The stream looks refreshing about now, snaking around rocks and under packed-down winter leaves. I wonder how many animals have stopped to rest here? Moose, deer, bear, coyote, wolf, fisher cat, bobcat — yes, we have bobcat. After the mighty hunters enjoy feasting on their prey they stop, glance in all directions and lean down for a cool drink.

A gunshot rings out.

They scatter.

False alarm. Just some good ol’ boys shooting at cans. Pickup trucks, tailgates down. Country music blares from speakers as their women chew on straw and strum the banjo. This is sounding more like a scene from the Deer Hunter.

Time to make a quick exit.

I walk.

A little faster now. I can see my road up ahead on the left. But first, I need to stop and say hello to my new friends. This is Big Red. He’s the main squeeze on campus, popular with the ladies.

rooster

This is Wilbur. Don’t ask me why. Wilbur lives at the Paterson’s, one T not two. Still, I can dream a genius writer/marketer lives here.horse

I walk.

Up the side of the mountain where I live. Across my yard, just showing signs of spring. Yearlings and flower sprouts peek through the earth and reach for a tangerine sun. Soon colorful blossoms will grow from their arms — glorious scents of lavender, rose and cherry will waft in the warm summer air. Until then,

I walk.

Thanks for coming with me today. Now, if you’ll excuse me, I need to get back to work. Playtime over… for today.

Before I go, I’ll leave you with this: do yourself a favor and make time for the little things in life. This crazy, fabulous, hard business of ours can crush you if you don’t take the time to enjoy life. So, go for a walk. Get out from behind that desk and experience the things we write about. Let your spirit soar — your creativity run wild. Then… get back to work. There’s always more to learn.

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28 Comments

  1. Love the pictures. I’m one of the lucky few that has a very physical job. 🙂

    Anna from Elements of Writing

  2. Your beautiful post has inspired me to share some of our walks! What a lovely place – you’re lucky! 🙂

  3. OOOOOOOOOh! You’re making me homesick! How beautifully written. I have memories of our farm in GA much like the ones you have excellently described here with your magical words. We had an old house on our property, a magnificent place with fourteen foot ceilings, floor to ceiling windows, and an old wrap-around porch. It was in a sad state of disrepair, but I imagined it filled with life, parties, people, pets and music from the rotted piano in the corner of the parlor. And the tastes and smells of the forest all around. It sat deep in the woods down a long red dirt road. I used to love those walks.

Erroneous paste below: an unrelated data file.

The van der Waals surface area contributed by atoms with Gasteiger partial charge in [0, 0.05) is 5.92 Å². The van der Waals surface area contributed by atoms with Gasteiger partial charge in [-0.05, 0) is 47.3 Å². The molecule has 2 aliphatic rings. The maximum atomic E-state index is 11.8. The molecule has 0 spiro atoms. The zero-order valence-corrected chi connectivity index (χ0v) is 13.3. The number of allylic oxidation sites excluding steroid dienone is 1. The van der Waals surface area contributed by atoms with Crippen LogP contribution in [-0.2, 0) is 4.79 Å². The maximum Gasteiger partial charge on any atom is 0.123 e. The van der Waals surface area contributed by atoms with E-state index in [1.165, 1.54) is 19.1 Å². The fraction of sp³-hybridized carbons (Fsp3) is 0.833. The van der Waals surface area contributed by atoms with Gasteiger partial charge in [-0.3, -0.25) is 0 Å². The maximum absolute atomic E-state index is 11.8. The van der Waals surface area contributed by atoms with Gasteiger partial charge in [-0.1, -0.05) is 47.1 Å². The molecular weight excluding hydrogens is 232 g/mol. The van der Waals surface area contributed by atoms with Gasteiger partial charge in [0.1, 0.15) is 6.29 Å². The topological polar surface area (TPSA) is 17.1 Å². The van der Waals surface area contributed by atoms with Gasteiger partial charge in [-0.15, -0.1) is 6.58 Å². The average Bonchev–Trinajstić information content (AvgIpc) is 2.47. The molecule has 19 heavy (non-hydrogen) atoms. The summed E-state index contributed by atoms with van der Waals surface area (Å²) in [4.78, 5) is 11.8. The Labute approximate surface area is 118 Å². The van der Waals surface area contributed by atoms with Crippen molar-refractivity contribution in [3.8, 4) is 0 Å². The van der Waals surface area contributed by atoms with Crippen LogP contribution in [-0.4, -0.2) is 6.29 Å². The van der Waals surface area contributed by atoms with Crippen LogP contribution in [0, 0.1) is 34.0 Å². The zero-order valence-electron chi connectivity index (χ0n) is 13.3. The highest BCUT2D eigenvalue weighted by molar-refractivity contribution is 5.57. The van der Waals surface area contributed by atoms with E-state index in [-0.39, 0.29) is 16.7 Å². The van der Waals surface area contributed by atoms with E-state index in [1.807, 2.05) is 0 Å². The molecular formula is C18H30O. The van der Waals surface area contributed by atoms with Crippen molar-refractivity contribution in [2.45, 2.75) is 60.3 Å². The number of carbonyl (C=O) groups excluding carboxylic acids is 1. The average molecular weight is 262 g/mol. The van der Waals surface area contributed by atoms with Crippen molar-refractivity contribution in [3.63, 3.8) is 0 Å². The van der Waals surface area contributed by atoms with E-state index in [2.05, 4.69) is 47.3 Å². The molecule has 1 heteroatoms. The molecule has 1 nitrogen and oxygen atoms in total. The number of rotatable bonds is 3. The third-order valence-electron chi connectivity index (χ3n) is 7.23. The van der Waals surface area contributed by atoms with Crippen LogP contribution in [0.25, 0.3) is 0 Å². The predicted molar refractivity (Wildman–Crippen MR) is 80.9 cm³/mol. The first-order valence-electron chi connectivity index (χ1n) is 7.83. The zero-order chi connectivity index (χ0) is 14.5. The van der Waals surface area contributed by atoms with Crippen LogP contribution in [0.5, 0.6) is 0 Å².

Thanks for the shout out. I enjoyed every line of this post.

    • I’m so glad, Sue! I love when something triggers a childhood memory, as they are the best, IMO. Nothing like a child’s mind to etch every detail in pristine detail so we can carry those precious times with us always. Your farm sounds magical! Have you ever thought of taking a trip back home?

  4. Lovely post, Sue! (That’s probably only the 3rd time I have ever written the word “lovely” haha). You see the impact this post had on me? Great job. You paint a brilliant picture of walking in your shoes. Nice work!

  5. This walk sounds so idyllic, and so different from my daily walk with my huge GSD, who keeps anyone from coming near me as we travel LA’s urban streets.

    • Ha! Not a bad thing, Colette, to have a little muscle around. I’ve thought about taking my Rottie with me, but he’s so huge I’m not sure who would be walking who. Plus, yeah know, it would kind of kill my mojo. 🙂

  6. I couldn’t possibly agree more with you, Sue, about the value of getting out and walking around. There’s research that suggests that physical activity stimluates thinking, in part because of the increased blood flow to the brain. And it certainly sparks creativity if you open your eyes and pay attention to what’s out there. Thanks for sharing those fantastic ‘photos!

    • Glad you enjoyed them, Margot. Not much to see around here, but we like it. And yes, walking is so good for us, especially people who work sedentary jobs, like writers.

  7. I paint and create cartoons for children’s TV, great to get away into a different discipline then come back fresh and see the chaff standing out from the wheat in my book drafts!
    So easy to get overly lost in one’s own mind—cos its a mighty big place!

  8. Wonderful stuff. Looks like a good place for mushrooming.